Why Pelosi Is Unlikely To Try To Impeach Trump

Speaker Nancy Pelosi (D-Calif.) will soon have to make one of the biggest decisions of her political career: whether to impeach President Trump.

Starting impeachment proceedings seems unlikely to end in a Senate conviction given the two-thirds majority needed in a body Republicans control with a 53-47 majority.

That makes it a tricky political proposition, especially as Democrats eye a 2020 election they think could end the Trump era and leave Democrats in control of Congress and the White House. That scenario would leave Pelosi with the chance at scoring some sweeping policy achievements on health care and climate change in her last years in Washington.

The risk of impeachment is that it could backfire.

If the public turns on Pelosi’s party for focusing on Trump and impeachment instead of legislating and governing, it could give new political momentum to Trump — just as an impeachment push by a Republican, Speaker Newt Gingrich (Ga.), did for Bill Clinton in 1998.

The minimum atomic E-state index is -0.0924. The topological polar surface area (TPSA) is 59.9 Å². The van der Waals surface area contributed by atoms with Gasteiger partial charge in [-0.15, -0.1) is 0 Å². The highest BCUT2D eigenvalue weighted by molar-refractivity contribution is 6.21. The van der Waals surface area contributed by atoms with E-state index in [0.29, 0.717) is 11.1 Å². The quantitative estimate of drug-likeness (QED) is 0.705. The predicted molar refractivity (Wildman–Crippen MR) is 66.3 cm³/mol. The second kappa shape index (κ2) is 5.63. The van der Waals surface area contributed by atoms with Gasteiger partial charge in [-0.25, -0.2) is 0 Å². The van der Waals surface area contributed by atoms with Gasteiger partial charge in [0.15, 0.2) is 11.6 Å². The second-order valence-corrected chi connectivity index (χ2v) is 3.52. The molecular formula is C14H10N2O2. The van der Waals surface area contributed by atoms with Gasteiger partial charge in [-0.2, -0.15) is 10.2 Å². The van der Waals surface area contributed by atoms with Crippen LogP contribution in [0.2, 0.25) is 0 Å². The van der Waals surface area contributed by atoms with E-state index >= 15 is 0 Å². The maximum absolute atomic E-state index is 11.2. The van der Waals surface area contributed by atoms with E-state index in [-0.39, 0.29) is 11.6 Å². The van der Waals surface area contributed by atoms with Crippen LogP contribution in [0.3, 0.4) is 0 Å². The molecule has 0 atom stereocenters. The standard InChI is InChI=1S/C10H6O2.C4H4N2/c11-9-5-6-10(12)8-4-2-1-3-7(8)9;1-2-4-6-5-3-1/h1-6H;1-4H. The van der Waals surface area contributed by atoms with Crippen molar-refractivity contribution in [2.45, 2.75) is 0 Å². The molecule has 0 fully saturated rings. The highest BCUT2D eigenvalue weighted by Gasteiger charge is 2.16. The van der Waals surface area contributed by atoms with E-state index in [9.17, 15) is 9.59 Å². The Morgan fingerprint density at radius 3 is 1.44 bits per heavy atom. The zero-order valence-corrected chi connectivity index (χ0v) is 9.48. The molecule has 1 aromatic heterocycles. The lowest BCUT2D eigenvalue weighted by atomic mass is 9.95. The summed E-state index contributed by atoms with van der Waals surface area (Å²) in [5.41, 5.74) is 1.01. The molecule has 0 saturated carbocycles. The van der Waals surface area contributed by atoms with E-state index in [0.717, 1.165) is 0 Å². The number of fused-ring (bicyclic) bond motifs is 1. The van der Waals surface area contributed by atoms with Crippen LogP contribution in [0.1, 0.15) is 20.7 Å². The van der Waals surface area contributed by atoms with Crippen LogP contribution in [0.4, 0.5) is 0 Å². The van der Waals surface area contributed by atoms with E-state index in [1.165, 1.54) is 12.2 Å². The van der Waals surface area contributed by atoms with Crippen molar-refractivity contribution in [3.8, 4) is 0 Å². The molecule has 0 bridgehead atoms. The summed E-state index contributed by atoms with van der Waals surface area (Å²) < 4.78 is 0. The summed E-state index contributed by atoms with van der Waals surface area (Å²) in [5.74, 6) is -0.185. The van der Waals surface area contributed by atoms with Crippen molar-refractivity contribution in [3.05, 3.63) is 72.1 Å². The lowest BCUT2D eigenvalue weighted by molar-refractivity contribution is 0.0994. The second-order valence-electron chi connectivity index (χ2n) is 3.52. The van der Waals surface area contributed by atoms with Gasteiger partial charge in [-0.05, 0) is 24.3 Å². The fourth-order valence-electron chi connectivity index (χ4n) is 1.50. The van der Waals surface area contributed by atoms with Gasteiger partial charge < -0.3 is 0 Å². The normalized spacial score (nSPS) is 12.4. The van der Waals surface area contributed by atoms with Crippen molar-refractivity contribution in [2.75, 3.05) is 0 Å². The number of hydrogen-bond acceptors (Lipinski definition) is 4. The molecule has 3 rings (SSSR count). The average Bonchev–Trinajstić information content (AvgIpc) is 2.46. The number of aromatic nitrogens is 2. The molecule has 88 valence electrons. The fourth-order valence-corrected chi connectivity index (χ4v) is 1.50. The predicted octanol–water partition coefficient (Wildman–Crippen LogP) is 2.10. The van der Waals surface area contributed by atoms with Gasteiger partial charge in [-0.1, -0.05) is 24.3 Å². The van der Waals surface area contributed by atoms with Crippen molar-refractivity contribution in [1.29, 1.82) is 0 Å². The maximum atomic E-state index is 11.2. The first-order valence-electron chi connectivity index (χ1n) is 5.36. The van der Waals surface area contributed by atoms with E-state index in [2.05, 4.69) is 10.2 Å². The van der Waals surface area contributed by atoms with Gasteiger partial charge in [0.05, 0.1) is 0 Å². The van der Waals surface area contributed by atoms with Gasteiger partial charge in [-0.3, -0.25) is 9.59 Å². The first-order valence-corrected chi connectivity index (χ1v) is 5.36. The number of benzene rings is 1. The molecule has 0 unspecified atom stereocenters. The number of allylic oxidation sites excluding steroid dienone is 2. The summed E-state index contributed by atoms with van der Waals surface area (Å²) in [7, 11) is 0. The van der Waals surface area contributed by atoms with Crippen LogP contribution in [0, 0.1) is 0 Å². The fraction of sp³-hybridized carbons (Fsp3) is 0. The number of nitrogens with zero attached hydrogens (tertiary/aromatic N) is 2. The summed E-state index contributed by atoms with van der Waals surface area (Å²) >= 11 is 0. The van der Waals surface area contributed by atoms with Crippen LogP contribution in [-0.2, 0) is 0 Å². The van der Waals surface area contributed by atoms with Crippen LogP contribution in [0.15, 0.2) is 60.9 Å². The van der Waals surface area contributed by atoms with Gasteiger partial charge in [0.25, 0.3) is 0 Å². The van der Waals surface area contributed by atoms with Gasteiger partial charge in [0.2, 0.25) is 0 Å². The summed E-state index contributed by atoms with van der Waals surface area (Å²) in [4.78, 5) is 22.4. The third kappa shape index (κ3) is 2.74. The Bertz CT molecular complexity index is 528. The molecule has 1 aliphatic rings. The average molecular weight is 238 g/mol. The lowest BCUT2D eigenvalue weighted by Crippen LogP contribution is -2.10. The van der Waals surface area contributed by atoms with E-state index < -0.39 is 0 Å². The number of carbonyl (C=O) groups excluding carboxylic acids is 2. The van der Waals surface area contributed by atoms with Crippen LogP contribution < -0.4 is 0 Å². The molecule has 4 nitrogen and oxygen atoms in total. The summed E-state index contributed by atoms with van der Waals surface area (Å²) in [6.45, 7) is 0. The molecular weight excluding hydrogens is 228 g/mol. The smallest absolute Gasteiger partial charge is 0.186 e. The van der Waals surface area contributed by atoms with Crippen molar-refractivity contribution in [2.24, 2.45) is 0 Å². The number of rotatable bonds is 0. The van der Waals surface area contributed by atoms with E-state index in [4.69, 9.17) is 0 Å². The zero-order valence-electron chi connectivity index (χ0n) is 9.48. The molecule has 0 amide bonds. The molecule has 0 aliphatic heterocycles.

It’s not unimaginable that Trump could win four more years with the Senate staying in GOP hands and the House flipping, though for Pelosi and Democrats that’s the nightmare scenario.

The next six to nine months present the best opportunity to move bills and strike deals on infrastructure or prescription drug pricing before politics make that virtually impossible.

An impeachment push would make that legislating more difficult while giving Trump and his allies the chance to fight back.

“Say what you want about Nancy Pelosi,” Republican strategist Ford O’Connell said, “but she is a student of history. The impeachment of Bill Clinton blew up in Republicans’ faces ... impeachment would probably kill any hope of bipartisanship with Trump.”

Democrats picked up five House seats in the 1998 midterms, a stunning result that led to Gingrich’s resignation.

Read more from Bob Cusack and Ian Swanson at The Hill

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